Article: Open Healthcare — a perfect storm — technology, need and mandate

Cures, Drugs, Open Health, Procedures (Medical)

Open Healthcare — a perfect storm — technology, need and mandate

Early interoperability standards in HC were onerous and heavy but also necessary. HL7 V2 came to maturity in the 90s. It was 80% standard and 20% a framework.     V2 lacked a consistent data model and had many more challenges but represented the complex world of healthcare. Interoperability was a science project.  

HL7 V3 came along at the turn of the century to address the v2 challenges but did not provide backward compatibility. V3 presented itself as more of a standard than a framework for negotiation.

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Article: Open Source is Broken

Open Source

Open Source is Broken

The Open Source movement, as championed by the OSI, prizes absolute openness above all other concerns. Openness, they claim, is an absolute good, from which all other virtues flow, not to be questioned or criticized. It doesn’t matter if that openness enables evil in the world, without openness we cannot have truly collaborative software development communities. So the claim goes.

I want to question this claim. Openness seems like a good thing, but I think there’s plenty of room for disagreement. I am going to argue that there is nothing absolute about openness, that openness is not an end in itself, but a tool that we can use for good or ill.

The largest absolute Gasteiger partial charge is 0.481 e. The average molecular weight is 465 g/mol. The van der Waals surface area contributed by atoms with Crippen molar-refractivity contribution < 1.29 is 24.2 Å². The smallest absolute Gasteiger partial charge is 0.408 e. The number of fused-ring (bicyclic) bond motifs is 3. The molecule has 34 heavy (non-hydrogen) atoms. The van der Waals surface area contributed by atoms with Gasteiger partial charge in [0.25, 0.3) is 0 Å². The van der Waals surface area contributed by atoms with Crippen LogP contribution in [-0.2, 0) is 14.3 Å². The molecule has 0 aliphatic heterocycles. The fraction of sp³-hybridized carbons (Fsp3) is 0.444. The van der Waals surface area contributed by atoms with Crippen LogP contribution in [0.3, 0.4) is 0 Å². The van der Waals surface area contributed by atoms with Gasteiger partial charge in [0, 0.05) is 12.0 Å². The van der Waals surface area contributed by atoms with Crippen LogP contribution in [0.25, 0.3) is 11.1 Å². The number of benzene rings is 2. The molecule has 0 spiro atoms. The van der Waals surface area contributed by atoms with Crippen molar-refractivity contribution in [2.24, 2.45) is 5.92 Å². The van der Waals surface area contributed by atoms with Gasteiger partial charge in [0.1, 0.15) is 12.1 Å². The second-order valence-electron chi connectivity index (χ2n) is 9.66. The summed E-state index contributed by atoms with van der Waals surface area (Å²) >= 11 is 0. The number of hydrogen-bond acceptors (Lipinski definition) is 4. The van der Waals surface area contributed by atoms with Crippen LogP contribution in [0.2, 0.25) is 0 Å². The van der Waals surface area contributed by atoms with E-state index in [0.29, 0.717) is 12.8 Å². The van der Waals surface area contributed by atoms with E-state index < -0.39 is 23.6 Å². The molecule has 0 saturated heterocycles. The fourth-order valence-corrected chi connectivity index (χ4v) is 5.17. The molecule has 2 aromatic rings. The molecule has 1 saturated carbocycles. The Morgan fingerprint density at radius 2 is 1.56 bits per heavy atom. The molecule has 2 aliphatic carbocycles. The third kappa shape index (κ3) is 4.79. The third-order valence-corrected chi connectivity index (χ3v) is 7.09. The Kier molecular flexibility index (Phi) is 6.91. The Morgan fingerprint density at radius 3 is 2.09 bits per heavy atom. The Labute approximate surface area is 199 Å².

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Article: What Is Open Government and Why Is It Important?

Open Governance, Politics, Standards

What Is Open Government and Why Is It Important?

Across the world, citizens are standing up to demand greater transparency and accountability from their governments, and governments are listening. Officials are making data public to allow for better public oversight of their activities. But where do officials and IT professionals begin? Launching an open data initiative requires time, effort, and financial resources to ensure it’s successful as well as utilized by the public.

The OECD defines open government as the opening up of government processes, proceedings, documents, and data for public scrutiny and involvement. In 2007, 30 open government advocates gathered in Sebastopol, CA to develop a set of principles for open government. They determined that there are eight principles which should guide open government initiatives, as listed below:

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